Portal:National Football League

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Introduction

The National Football League (NFL) is a professional American football league consisting of 32 teams, divided equally between the National Football Conference (NFC) and the American Football Conference (AFC). The NFL is one of the four major professional sports leagues in North America, and the highest professional level of American football in the world. The NFL's 17-week regular season runs from early September to late December, with each team playing 16 games and having one bye week. Following the conclusion of the regular season, six teams from each conference (four division winners and two wild card teams) advance to the playoffs, a single-elimination tournament culminating in the Super Bowl, which is usually held in the first Sunday in February, and is played between the champions of the NFC and AFC.

The NFL was formed in 1920 as the American Professional Football Association (APFA) before renaming itself the National Football League for the 1922 season. The NFL agreed to merge with the American Football League (AFL) in 1966, and the first Super Bowl was held at the end of that season; the merger was completed in 1970. Today, the NFL has the highest average attendance (67,591) of any professional sports league in the world and is the most popular sports league in the United States. The Super Bowl is among the biggest club sporting events in the world and individual Super Bowl games account for many of the most watched television programs in American history, all occupying the Nielsen's Top 5 tally of the all-time most watched U.S. television broadcasts by 2015. The NFL's executive officer is the commissioner, who has broad authority in governing the league.

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Heinz Field

Heinz Field is a stadium located at Exit 2B of Interstate 279 and the terminus of "Expressway" 65 on the North Shore of Pittsburgh, Pennsylvania. It primarily serves as the home to the Pittsburgh Steelers and University of Pittsburgh Panthers American football teams, members of the National Football League (NFL) and National Collegiate Athletic Association (NCAA) respectively. It hosted the 2011 NHL Winter Classic between the Pittsburgh Penguins and Washington Capitals on January 1st 2011. The stadium opened in 2001, after the controlled implosion of the teams' previous stadium, Three Rivers Stadium. The stadium is named for locally based H. J. Heinz Company, which purchased the naming rights in 2001. Funded in conjunction with PNC Park and the David L. Lawrence Convention Center, the US$281 million stadium stands along the Ohio River, on the Northside of Pittsburgh in the North Shore neighborhood. The stadium was designed with the city of Pittsburgh's history of steel production in mind, which led to the inclusion of 12,000 tons of steel into the design. Ground for the stadium was broken in June 1999 and the first football game was hosted in September 2001. The stadium's natural grass surface has been criticized throughout its history, but Steelers ownership has kept the grass after lobbying from players and coaches. Attendance for the 65,050 seat stadium has sold out for every Steelers home game, a streak which dates back to 1972 (a year before local telecasts of home games were permitted in the NFL). A collection of memorabilia from the Steelers and Panthers of the past can be found in the Coca-Cola Great Hall.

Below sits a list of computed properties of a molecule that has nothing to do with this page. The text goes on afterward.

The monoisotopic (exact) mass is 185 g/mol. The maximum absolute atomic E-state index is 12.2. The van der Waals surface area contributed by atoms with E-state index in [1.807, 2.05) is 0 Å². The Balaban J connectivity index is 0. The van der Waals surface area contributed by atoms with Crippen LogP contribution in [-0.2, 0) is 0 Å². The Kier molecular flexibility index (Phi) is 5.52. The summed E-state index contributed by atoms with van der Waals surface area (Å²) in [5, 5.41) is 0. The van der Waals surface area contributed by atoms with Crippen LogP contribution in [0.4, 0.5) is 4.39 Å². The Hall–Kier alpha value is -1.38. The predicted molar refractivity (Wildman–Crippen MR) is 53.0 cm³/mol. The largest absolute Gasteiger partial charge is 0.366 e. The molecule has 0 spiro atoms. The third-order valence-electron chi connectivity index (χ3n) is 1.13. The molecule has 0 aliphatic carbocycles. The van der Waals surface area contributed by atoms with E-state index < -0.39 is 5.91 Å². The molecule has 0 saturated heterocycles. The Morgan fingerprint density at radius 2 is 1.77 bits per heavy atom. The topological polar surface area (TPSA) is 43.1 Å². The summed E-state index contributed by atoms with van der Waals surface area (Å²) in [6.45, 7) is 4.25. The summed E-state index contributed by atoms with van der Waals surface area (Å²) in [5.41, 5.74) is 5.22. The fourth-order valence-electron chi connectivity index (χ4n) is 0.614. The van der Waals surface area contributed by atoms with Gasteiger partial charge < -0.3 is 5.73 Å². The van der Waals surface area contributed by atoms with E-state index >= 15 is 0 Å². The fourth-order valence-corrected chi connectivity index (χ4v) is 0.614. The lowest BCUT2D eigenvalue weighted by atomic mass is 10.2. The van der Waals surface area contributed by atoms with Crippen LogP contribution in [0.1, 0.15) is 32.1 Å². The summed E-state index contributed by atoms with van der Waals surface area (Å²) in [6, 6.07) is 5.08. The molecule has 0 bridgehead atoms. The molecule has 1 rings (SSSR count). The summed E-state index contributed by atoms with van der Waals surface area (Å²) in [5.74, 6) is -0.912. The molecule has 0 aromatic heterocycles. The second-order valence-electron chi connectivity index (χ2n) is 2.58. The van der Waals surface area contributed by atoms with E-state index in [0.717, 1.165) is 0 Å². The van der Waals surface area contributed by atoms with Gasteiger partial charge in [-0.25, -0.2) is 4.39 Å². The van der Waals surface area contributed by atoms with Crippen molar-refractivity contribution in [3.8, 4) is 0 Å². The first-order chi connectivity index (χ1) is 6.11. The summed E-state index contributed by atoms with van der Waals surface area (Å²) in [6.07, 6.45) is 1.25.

Selected biography

George William Hoey (born November 14, 1946) is a former American football defensive back, punt returner and kickoff returner. He played college football for the University of Michigan Wolverines (1966–1968) and professionally in the National Football League (NFL) for the Arizona Cardinals (1971), New England Patriots (1972–1973), San Diego Chargers (1974), Denver Broncos (1975), and New York Jets (1975). In high school, Hoey was an All-State halfback. At the University of Michigan, College Football Hall of Fame halfback Ron Johnson was in Hoey's class, and Hoey was therefore used principally as a defensive back. Hoey is most remembered for his work as a punt returner at Michigan. He led the Big Ten Conference in punt return yards in 1967 and 1968, and still holds Michigan's modern era (post-1949) records for most punt return yards in a game (140), most return yards per punt in a season (24.3) and most return yards per punt in a career (17.1). Hoey was also a record-setting sprinter on Michigan's track and field team. In five seasons in the NFL, Hoey was principally a kickoff returner. In 1971, he set a St. Louis Cardinals club record with six kickoff returns for 206 yards, including one for 103 yards and a touchdown. He had 534 kickoff return yards in his career. Since 1993, Hoey has worked in administration at the University of Colorado. He worked first in academic services for the athletic department. After controversies in the late 1990s concerning eligibility of University of Colorado athletes, Hoey accepted a position in the school's career services department providing career counseling to student athletes.

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  • ... that Green Bay Packers cornerback Kevin King played most of his first season with an injury to his shoulder which dislocated several times and left him unable to lift his arm over his head?

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